Anosmia has emerged as the paradigmatic symptom of COVID-19. Data are still rolling in, but it looks like most (and as we get more objective metrics, perhaps even all) patients report some degree of smell loss, and conversely loss of smell is the most specific predictor of having COVID – more predictive than fever, shortness of breath, or a cough by as much as 10-fold. But how does the virus attack olfaction? And why do most (but not all) patients regain their sense of smell quickly?
David Brann, Tatsuya Tsukahara and Caleb Weinreb took advantage of pre-COVID datasets they had developed in the lab to ask which cells in the olfactory epithelium express ACE2 and other key cell entry genes for SARS-CoV2, the causal agent in COVID-19. Together with our amazing collaborators from across the globe (John Ngai, Darren Logan, Brad Goldstein, Hiro Matsunami, Matthew Grubb and their colleagues in the lab), they came to the conclusion (see paper here) that support cells in the olfactory epithelium – but not primary olfactory sensory neurons – seem to express ACE2 and are therefore infectable by the virus. A similar analysis in the olfactory bulb revealed that, again, neurons don’t seem to express ACE2 but vascular cells – in particular pericytes – express high levels of ACE2 and of the proteases required for SARS-CoV2 spike protein cleavage and cell entry.
These findings lead to a working model for how the virus hits olfaction. Given its unusual timecourse and clinical manifestations (patients lose their sense of smell rapidly, have total anosmia, don’t have a runny nose, and most recover quickly), one possible explanation is that support cell dysfunction causes temporary changes in mucus composition, local energetics, ion gradients, or local cytokine concentrations that end up indirectly causing reversible sensory neuron dysfunction. However, there is a subset of patients that seem have prolonged anosmia (with accompanying parosmias, suggesting sensory neuron cell death and renewal); in these patients, particularly severe infection or support cell dysfunction might ultimately lead to sensory neuron death, which requires the slow process of neural regeneration to reverse. It is also possible that viral infection of the vasculature of the olfactory bulb causes central effects, either through changing perfusion or through local inflammation.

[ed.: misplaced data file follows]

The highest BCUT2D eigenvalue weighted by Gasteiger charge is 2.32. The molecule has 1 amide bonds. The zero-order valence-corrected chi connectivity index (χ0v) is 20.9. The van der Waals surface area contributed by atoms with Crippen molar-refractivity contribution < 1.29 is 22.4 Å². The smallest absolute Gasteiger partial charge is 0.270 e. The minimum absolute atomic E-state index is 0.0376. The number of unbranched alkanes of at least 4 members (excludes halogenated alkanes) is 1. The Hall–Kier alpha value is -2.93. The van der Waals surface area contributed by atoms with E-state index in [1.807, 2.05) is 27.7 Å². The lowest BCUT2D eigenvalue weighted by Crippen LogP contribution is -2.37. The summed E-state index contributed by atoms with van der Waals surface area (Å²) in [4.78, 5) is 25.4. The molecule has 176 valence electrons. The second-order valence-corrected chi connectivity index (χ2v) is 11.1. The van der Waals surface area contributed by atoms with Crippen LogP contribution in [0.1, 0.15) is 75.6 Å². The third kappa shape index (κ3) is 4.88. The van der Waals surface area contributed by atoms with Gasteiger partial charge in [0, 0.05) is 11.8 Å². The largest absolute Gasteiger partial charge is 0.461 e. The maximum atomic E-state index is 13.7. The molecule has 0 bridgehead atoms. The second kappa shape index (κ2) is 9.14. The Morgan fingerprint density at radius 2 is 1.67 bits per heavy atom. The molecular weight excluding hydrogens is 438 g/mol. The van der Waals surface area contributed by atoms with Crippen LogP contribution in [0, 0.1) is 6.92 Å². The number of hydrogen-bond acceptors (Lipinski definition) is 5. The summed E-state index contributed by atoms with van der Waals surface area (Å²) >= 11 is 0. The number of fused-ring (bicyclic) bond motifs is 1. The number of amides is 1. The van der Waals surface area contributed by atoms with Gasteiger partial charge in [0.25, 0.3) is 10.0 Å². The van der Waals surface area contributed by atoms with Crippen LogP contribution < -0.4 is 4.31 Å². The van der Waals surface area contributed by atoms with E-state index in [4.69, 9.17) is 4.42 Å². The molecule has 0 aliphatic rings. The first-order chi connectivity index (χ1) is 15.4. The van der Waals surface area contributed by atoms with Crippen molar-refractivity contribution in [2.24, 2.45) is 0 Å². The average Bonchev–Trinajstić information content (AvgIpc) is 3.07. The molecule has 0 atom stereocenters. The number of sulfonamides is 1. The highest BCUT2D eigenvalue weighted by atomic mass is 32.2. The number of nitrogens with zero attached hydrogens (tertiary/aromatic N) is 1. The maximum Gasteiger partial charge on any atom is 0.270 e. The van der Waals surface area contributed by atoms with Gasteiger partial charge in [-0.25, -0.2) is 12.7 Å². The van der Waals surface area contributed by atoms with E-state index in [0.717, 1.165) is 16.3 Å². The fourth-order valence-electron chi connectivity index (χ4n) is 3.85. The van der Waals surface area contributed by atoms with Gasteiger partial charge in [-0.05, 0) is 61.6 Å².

This paper got a crazy amount of press coverage (ranging from USA Today to the Times of India), so it is doubly important to state: 1. These are just models. Although emerging animal and human data are consistent with these models (for now), we need way more work to tease apart what is actually happening with COVID and smell; and 2. Just because we think (based upon current data) that support cells are the primary targets for the virus, it doesn’t mean that the sensory neurons aren’t dramatically affected or in some cases dying. Long term olfactory loss is devastating for patients who have it, and although our model suggests a possible explanation for the clinical observation that many patients (60 percent or more) seem to have rapidly reversible anosmia, it is critical to recognize that there are probably multiple mechanisms at play that act in parallel to cause a spectrum of symptoms from mild to severe, from transient to prolonged. All of which is to say: this is the very first piece in a complex puzzle, and much more data (from better animal models, from human patients and from autopsies) is required. Kudos to David, Tatsuya and Caleb for taking this first important step – extremely proud of the rigor of the paper, the circumspection of their conclusions, and the directions they point to that, we hope, will help unravel this important medical mystery.